“This is going to be a huge trend,” Todd Mostak, founder of MapD, tells The Next Platform. “If we have the database, visualization, and machine learning on GPUs, why can’t they work together somehow? People have been asking us left and right to be able to run TensorFlow on top of MapD, or even to run regressions on data to connect the dots without having to leave the GPU ecosystem. Right now, people are using Spark, which is fine because it is connected to Hadoop, but to get any kind of performance with the datasets these companies are using, they have to do a massive scale out and then they have to move the results from the CPUs in the clusters to the GPUs. But if you keep everything in the GPU memory and pass results from different parts of the GPU ecosystem, that would be a huge win.”
One of the issues that has yet to be resolved in this mashup between GPU accelerated databases and machine learning frameworks that are also dependent on GPUs for radically boosting their performance is how the data will be stored in a cluster of machines. Do you have a partition of machines in a CPU-GPU cluster that are running the databases and another partition of machines running a machine learning framework like TensorFlow, Torch, Caffe, Theano, or CNTK, or do you actually try to store data underlying the machine learning algorithms in the GPU database itself?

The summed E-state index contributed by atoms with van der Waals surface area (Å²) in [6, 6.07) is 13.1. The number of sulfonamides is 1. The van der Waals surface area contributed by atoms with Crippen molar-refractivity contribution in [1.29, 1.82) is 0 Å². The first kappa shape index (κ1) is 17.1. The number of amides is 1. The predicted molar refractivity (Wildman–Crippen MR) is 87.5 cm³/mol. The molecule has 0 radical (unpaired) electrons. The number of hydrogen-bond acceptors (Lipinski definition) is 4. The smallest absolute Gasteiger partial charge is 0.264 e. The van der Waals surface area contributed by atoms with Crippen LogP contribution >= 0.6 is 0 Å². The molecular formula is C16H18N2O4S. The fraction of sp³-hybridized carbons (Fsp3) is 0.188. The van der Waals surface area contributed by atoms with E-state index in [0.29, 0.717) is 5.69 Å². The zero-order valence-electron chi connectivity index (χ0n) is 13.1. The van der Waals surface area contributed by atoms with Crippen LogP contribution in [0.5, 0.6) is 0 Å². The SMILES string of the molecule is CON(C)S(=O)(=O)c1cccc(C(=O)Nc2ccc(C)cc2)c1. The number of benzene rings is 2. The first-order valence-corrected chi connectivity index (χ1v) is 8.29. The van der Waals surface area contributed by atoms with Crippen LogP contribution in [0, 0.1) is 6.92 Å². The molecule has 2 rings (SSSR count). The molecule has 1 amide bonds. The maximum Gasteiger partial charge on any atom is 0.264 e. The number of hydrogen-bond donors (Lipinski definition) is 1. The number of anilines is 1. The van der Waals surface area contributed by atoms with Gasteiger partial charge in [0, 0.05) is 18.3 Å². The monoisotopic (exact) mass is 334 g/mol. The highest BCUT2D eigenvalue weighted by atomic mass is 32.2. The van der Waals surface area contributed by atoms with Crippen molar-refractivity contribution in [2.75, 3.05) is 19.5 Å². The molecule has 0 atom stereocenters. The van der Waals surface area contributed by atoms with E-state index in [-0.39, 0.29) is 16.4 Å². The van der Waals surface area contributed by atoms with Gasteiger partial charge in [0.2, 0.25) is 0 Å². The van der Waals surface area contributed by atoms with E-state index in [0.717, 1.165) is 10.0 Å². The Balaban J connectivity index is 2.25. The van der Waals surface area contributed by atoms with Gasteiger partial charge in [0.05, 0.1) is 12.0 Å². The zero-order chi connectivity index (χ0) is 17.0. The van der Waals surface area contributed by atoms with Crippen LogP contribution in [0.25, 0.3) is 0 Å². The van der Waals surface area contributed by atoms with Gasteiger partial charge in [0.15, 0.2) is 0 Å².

One approach, says Mostak, is to use the GPU database as the store of record, and even if the data is not stored in a tensor format within the database, the database could be tweaked so it could output into that format and pass it on to a framework like TensorFlow. People then use plain old SQL too query the database to get a subset of the data and then pull it into the machine learning framework. “We see this all the time, where companies are pulling subsets of data into their training algorithms, and they need to do this very quickly,” he adds. The other method is to actually pull the native machine learning formats into the database itself, because they do expect structured data, not just a core dump of clickstream and image data or what have you in an object store. A tensor is, Mostak explains, basically a vector that is expressed in something analogous to a columnar database format, so there is already a good fit here.